Surely that’s not right.
ASADA given they’d be in possession of the forms and prosecuting the players would be entitled to be using them as evidence throughout that process.
And the AFL.
And the media.
And; if Doctor Reid did keep a record of all the substances the player’s took, does this mean his filing cabinet was lock picked?
Under the Australian Privacy Act, special conditions are imposed on cross- border personal information ( Australian Privacy Principle 8)
As a general rule prior consent is needed ( with the main exemptions for criminal matters) and the agency also needs to be satisfied that the information will be protected in a way corresponding to Australian law.
More recently, the Europeans raised concerns at the the poor privacy provisions applied in Montreal, but , under threat of moving WADA out of Montreal, new laws were adopted.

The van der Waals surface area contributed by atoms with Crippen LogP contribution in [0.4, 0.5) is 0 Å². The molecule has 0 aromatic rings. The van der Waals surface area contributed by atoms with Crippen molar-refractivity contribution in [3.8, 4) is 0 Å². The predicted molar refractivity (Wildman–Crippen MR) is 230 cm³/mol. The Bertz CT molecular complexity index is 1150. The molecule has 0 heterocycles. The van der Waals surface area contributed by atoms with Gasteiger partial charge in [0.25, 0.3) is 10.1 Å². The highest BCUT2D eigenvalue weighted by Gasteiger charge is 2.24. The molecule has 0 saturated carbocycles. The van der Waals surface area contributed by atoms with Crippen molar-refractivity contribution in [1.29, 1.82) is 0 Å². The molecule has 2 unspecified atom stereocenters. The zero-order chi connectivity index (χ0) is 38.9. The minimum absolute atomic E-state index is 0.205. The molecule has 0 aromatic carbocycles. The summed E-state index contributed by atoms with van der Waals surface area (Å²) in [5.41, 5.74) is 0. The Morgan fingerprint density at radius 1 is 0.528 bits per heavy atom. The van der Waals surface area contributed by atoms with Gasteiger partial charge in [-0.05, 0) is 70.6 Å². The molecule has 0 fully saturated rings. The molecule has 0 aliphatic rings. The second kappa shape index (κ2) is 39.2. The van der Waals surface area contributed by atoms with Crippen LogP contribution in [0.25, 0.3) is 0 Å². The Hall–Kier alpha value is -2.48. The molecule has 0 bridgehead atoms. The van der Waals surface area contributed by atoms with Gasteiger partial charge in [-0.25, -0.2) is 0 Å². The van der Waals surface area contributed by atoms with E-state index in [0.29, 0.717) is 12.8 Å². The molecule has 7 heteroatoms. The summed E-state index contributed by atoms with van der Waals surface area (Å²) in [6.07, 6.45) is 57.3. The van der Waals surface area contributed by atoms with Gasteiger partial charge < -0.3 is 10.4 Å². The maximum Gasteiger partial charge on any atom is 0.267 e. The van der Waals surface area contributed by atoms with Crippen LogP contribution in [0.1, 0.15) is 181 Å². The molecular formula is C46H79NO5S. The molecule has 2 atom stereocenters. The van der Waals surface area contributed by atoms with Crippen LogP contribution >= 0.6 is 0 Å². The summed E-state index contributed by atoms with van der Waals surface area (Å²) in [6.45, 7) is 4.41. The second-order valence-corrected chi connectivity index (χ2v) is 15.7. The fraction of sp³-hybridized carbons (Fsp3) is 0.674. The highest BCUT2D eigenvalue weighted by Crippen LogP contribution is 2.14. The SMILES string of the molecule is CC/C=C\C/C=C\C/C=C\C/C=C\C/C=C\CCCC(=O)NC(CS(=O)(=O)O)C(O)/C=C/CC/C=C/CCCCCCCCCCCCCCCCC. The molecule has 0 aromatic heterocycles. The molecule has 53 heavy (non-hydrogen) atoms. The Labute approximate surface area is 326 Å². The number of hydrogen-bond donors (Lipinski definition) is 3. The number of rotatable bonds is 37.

It appears WADA are selective in whom they target.
I find the content of the bolded paragraph ‘interesting’. It suggests to me that the Russian athletes and doctor going public embarrassed WADA into limp wristed action. Early Feb article.
Whistleblowers should not go public, says WADA
PYEONGCHANG, South Korea (Reuters) - Whistleblowers in sport should not go public with their information because they would be compromising their potential protection, the World Anti-Doping Agency (WADA) said on Thursday.
UpdatedUpdated 8 February
WADA is at the heart of the biggest doping scandal in years after three Russian whistleblowers went to the media and exposed a massive systematic doping scheme in the country across many sports and involving more than 1,000 athletes.
“We will protect and defend (all whistleblowers’) interests,” WADA President Craig Reedie said on Thursday.
“The problem comes when they themselves go into the public domain. Once that happens it becomes difficult for us to offer good protection. They have now said it publicly.”